Media Hype: North Korea

The media has had a field day with the North Korea story. While its relation to oil prices took a back seat, some bullish analyst did try to use the story to bolster their case. Crude prices, they argue, would surge on an outbreak of hostilities with North Korea. Rationing would begin, they argue, to support military efforts on the Korean peninsula.

North Korea Leader

While military action in North Korea remains unlikely, any such action would likely be a boon to call sellers in oil.

Poppycock . In the first place, despite the gleeful media coverage, military action against or from North Korea remains highly unlikely. Intensified posturing on both sides does not change that fact. Both the US and North Korea (who in no way would act without the blessing of its surrogate parent, China) know what is at stake.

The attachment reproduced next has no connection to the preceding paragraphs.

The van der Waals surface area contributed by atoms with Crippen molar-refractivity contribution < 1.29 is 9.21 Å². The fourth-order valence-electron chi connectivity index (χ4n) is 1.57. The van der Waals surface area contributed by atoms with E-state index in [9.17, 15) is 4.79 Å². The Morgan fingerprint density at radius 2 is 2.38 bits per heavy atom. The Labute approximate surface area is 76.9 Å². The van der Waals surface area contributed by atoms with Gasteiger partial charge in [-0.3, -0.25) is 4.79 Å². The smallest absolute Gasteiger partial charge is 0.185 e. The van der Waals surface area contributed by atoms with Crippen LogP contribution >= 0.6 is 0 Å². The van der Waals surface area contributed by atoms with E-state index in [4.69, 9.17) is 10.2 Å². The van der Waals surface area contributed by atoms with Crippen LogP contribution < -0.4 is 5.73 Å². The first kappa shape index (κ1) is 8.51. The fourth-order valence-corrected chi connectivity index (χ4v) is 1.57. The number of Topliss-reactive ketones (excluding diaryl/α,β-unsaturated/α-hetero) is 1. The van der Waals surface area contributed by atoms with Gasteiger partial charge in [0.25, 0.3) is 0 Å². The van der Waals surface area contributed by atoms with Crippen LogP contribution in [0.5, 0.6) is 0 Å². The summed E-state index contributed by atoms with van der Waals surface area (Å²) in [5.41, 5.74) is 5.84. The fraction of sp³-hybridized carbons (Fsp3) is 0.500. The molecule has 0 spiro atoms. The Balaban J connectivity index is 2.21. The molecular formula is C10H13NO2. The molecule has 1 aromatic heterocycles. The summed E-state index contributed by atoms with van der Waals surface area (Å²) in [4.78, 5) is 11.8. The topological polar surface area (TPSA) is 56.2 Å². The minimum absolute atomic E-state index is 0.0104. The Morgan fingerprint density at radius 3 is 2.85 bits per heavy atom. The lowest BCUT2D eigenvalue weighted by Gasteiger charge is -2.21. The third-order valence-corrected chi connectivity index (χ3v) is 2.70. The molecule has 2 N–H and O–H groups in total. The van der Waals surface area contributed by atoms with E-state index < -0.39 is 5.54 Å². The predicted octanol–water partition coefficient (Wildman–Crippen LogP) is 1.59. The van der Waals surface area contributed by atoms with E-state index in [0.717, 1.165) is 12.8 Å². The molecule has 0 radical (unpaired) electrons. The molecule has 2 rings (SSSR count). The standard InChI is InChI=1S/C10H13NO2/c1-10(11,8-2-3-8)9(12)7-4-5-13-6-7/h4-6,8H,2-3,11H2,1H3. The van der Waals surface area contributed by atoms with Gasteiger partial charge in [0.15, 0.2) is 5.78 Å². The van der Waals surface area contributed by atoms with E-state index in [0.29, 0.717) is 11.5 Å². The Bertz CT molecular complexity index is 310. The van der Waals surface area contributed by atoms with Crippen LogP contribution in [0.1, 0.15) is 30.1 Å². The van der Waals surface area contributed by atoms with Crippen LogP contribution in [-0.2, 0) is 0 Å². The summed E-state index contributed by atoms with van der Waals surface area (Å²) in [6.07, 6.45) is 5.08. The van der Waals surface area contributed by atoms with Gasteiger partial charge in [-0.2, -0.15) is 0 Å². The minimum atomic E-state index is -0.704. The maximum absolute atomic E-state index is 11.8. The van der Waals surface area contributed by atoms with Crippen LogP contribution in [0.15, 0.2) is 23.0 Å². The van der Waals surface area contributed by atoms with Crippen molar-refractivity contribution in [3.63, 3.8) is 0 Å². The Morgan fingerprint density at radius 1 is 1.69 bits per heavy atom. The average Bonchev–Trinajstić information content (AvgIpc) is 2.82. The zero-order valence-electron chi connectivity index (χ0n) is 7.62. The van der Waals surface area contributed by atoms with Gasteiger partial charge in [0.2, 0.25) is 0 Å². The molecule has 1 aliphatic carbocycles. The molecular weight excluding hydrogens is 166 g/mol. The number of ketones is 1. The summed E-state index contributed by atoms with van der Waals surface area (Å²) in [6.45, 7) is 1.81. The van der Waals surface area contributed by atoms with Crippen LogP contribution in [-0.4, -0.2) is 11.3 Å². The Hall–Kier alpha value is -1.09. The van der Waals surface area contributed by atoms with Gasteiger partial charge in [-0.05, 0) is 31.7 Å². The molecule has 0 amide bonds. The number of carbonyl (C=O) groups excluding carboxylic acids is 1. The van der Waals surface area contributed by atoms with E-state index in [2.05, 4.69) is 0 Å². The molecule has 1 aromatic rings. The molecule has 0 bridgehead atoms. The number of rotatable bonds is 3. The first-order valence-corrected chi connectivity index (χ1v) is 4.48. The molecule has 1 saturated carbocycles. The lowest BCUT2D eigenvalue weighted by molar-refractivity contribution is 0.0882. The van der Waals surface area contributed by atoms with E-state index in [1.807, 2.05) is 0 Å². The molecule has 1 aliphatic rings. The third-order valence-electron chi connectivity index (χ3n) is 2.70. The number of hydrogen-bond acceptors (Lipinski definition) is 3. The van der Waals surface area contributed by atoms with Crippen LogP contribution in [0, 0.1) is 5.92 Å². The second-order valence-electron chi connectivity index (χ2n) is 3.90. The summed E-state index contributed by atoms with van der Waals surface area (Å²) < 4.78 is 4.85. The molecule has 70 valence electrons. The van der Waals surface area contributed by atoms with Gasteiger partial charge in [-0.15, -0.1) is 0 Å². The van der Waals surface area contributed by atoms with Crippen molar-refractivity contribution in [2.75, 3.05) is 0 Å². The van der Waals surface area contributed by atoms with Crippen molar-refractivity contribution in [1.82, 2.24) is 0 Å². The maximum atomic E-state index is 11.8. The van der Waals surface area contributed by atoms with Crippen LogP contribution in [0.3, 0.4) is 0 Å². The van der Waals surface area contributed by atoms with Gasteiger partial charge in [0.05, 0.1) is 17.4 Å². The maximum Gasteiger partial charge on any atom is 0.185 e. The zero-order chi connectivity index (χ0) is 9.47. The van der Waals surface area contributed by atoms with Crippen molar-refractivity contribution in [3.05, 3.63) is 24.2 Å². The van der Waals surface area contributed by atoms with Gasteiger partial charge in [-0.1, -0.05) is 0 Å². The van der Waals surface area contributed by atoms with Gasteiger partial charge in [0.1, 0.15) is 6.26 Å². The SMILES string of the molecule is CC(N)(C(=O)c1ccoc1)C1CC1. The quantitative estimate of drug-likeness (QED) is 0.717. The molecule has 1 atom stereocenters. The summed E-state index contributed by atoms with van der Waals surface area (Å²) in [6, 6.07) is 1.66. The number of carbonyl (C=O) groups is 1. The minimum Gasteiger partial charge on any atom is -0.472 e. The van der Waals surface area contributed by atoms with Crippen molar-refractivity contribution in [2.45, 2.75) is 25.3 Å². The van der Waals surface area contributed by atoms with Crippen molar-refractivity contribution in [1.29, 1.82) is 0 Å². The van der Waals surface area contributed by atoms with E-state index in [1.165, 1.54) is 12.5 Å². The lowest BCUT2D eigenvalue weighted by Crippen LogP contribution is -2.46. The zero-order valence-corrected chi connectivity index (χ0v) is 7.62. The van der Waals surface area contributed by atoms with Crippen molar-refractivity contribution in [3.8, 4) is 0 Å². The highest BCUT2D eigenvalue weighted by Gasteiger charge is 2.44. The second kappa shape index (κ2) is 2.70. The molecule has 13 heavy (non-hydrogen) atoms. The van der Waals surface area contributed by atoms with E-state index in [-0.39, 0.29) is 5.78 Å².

However, in the unlikely event that a military action would take place, oil prices, along with stocks and many other asset classes would likely decline , perhaps drastically, off of concerns for the US and world economy. For call sellers, this would be a boon.

The Real Story in Crude

Despite media hype, the real story in crude is less dramatic. It’s simply old fashion supply and demand. In energy markets, that often means seasonal supply and demand.


Labor Day marks the official end of “driving season” in the US.

With the official end of “driving season” on Labor Day, crude oil now enters what is known as “shoulder season.” This is a lower demand period of the year when crude inventories begin to build again as refinery rates slow in response to weaker demand.